When Jacinda Ardern arrives in New York next week for her first United Nations General Assembly meeting, she's under no illusions she'll be able to focus solely on issues of national significance without fielding multiple questions about motherhood.
"Are you comfortable with pictures being taken and used in newspapers around the world?" 1 NEWS political editor Jessica Mutch McKay asked the Prime Minister in a one-on-one interview today.
Ms Ardern will be taking her daughter with her and plans to juggle responsibilities just like any working mum would, she said. But her schedule, which will include multiple keynote addresses and media appearances, will be more rigorous than an average business trip.
"I accept that by being in office and being the second woman to have a child in office that that's interesting, that's unusual," she said.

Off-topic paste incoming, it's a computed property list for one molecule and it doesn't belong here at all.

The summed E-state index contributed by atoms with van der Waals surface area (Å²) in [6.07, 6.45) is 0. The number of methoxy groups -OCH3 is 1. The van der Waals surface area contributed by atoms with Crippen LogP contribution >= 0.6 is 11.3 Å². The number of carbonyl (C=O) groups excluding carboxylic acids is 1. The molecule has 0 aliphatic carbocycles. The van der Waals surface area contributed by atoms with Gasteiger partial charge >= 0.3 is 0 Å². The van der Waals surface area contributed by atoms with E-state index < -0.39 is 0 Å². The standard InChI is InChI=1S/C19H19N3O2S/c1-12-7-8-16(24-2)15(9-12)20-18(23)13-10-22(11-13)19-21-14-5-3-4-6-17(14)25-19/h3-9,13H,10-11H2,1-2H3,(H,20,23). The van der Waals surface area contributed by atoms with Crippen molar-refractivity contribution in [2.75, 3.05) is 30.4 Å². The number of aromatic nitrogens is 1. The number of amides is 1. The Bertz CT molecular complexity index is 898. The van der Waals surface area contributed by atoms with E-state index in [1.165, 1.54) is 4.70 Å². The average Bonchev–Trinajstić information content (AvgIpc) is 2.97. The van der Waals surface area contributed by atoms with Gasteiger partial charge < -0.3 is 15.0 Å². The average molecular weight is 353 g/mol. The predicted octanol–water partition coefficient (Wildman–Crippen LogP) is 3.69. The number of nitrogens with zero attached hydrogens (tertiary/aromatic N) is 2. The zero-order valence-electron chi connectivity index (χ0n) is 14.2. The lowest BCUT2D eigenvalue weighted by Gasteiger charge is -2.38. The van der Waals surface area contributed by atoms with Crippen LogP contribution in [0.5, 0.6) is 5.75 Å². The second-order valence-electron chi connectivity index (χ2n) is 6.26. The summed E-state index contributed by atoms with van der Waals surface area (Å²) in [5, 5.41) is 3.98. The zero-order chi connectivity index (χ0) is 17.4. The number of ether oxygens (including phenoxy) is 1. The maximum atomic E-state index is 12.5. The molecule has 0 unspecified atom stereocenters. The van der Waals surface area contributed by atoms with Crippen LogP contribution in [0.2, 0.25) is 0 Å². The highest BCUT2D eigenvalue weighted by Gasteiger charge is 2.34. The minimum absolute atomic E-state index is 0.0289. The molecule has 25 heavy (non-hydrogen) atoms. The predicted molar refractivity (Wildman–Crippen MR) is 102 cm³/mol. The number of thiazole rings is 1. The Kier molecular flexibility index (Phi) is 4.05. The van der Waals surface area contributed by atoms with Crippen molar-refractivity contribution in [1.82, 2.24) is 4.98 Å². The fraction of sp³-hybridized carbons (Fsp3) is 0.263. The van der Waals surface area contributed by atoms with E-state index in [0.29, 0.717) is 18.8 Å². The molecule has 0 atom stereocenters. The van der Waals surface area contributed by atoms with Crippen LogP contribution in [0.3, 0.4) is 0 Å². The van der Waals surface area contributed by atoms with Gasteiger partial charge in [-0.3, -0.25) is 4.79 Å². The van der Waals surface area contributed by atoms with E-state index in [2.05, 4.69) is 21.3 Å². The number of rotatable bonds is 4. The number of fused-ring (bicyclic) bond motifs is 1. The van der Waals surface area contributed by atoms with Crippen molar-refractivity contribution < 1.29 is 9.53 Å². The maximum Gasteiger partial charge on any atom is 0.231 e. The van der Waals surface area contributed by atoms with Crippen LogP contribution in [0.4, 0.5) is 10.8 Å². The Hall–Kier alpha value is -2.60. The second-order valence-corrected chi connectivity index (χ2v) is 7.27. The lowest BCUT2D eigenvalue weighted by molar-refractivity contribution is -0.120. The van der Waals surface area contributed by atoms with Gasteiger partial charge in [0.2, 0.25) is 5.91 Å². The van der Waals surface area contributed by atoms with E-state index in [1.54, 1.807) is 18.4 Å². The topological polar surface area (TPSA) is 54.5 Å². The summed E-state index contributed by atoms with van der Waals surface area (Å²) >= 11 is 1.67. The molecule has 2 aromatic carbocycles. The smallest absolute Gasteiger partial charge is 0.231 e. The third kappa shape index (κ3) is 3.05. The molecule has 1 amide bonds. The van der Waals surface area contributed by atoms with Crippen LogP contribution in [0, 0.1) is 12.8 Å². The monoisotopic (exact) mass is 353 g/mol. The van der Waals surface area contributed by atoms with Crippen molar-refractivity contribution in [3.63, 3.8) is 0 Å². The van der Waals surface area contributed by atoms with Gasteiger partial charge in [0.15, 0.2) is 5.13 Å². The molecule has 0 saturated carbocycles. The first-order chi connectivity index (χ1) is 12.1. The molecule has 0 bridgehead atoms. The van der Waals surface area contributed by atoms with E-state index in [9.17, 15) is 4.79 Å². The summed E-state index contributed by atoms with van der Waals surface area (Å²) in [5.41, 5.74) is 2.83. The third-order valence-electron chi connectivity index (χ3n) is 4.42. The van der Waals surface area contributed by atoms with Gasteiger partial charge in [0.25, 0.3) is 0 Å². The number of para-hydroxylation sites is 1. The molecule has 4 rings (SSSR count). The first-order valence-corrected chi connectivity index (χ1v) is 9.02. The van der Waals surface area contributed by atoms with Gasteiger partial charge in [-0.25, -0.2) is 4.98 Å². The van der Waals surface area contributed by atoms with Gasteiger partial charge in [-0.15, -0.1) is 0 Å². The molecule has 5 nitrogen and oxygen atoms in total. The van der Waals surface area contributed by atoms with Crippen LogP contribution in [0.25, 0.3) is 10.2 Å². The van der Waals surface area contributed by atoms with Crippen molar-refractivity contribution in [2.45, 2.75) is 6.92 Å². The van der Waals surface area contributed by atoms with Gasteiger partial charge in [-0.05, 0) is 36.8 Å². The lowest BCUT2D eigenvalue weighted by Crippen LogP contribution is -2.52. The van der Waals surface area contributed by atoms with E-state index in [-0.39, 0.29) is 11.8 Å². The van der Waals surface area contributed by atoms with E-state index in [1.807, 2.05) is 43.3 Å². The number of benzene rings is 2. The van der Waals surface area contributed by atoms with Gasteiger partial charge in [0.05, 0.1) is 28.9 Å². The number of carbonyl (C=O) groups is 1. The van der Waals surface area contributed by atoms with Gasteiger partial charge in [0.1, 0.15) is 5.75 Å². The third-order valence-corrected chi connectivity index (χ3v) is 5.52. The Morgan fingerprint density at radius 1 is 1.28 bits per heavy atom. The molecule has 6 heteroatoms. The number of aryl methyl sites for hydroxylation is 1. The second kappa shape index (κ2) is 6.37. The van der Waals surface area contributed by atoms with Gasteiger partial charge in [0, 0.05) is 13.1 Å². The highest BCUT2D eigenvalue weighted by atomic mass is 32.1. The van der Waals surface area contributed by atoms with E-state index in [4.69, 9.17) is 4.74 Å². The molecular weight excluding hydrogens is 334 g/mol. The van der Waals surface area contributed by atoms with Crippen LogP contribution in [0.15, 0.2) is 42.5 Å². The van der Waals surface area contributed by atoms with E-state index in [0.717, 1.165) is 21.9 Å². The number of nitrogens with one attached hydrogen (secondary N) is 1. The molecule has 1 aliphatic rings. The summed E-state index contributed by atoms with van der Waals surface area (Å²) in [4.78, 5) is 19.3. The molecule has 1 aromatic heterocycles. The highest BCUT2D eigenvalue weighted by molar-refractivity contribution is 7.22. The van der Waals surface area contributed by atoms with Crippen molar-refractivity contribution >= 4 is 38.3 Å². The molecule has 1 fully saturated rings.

"There will be a day when it's not anymore, when it won't be seen as an extraordinary thing, and I look forward to that day. But for now, it is what it is."
Ms Ardern says she will try to keep Neve in her vicinity while working and be "discrete" while caring for her between engagements in an attempt to protect her privacy, as she has done in New Zealand since returning from maternity leave in August.
She said she hasn't given it much thought as to whether her unique situation has given her a larger platform on the world stage.
She suggested she won't be surprised if motherhood comes up during her scheduled media appearances, which include the Today Show, Late Night with Stephen Colbert and an interview with CNN's Christiane Amanpour.
"It's hard for me to quantify how much of that (international attention) is based on the interest in the fact that I'm a mum now," she said.
"I certainly make sure that when those opportunities arise, though, I come squarely back not to my personal issues but to the role that New Zealand can play on the international stage.
"The values we advocate. The things that are of New Zealand's interest, not just mine."